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BORSIPPA , the modern Birs Nimrud, city in Babylonia, south of the city of Babylon and the river Euphrates, and connected with Babylon by the Barsip canal. In medieval times it was known as Burs (a similar form occurs in Av. Zar. 11b; Kid, 72a). Because of its proximity to Babylon, and possibly also on account of its importance, it was sometimes referred to by the Babylonians as "the second Babylon." Famous in the Hellenistic period for its school of astrologers (Strabo, 16:1,7 (739); cf. also Jos., Apion, 1:151f.), it had, as late as talmudic times, a temple dedicated to Nebo, the deity of the city, which was enumerated among the "five temples appointed for idol worship" (Av. Zar. 11b). The sages held the ruins of the tower at Borsippa to be those of the Tower of Babel (Sanh. 109a; Gen. R. 38:11) and the contemporary Babylon to be located on the site of the ancient Borsippa (Shab. 36a; Suk. 34a). Benjamin of Tudela, who visited the place, relates: "From there (i.e., Hillah which is near Babylon) it is four miles to the Tower of Babel, which was built of bricks by the generation whose language was confounded…. The length of its foundation is about two miles, the breadth of the tower is about forty cubits, and the length thereof two hundred cubits. At every ten cubits' distance there are slopes which go around the tower, by which one can ascend to the top. One can see from there a view twenty miles in extent, as the land is level. There fell fire from heaven into the midst of the tower, which split to its very depths." In talmudic times Borsippa had an important Jewish population with the most distinguished genealogy of all the Babylonian Jews (Kid. 72a).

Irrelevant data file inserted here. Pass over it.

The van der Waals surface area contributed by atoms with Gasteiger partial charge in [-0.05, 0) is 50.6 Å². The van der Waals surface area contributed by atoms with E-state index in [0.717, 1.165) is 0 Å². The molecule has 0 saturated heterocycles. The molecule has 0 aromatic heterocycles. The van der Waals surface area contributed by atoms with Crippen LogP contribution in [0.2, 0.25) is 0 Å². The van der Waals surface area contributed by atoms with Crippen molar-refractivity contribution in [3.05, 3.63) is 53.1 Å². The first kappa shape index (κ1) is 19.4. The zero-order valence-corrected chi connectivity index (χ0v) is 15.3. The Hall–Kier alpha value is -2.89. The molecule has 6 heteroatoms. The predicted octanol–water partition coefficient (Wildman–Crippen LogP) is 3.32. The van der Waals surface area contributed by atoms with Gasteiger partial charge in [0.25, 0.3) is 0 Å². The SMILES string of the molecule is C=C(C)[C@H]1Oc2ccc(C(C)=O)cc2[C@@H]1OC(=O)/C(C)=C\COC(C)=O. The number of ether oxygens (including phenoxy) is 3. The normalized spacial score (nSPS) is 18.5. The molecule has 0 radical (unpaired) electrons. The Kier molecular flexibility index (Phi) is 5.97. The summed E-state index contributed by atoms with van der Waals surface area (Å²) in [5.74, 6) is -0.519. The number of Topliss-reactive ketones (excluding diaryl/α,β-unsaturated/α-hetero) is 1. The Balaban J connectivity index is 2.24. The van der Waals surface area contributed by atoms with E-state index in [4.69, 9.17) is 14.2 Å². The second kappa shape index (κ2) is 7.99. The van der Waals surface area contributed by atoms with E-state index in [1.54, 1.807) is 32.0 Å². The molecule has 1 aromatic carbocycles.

R. Koldewey, Die Tempel yon Babylon und Borsippa (1911); idem, Das wiedererstehende Babylon (1913); F. Hommel, Grundriss der Geographie und Geschichte des alten Orients (1926); J. Obermeyer, Landschaft Babylonien (1929), 314–5.

[Yehoshua M. Grintz]

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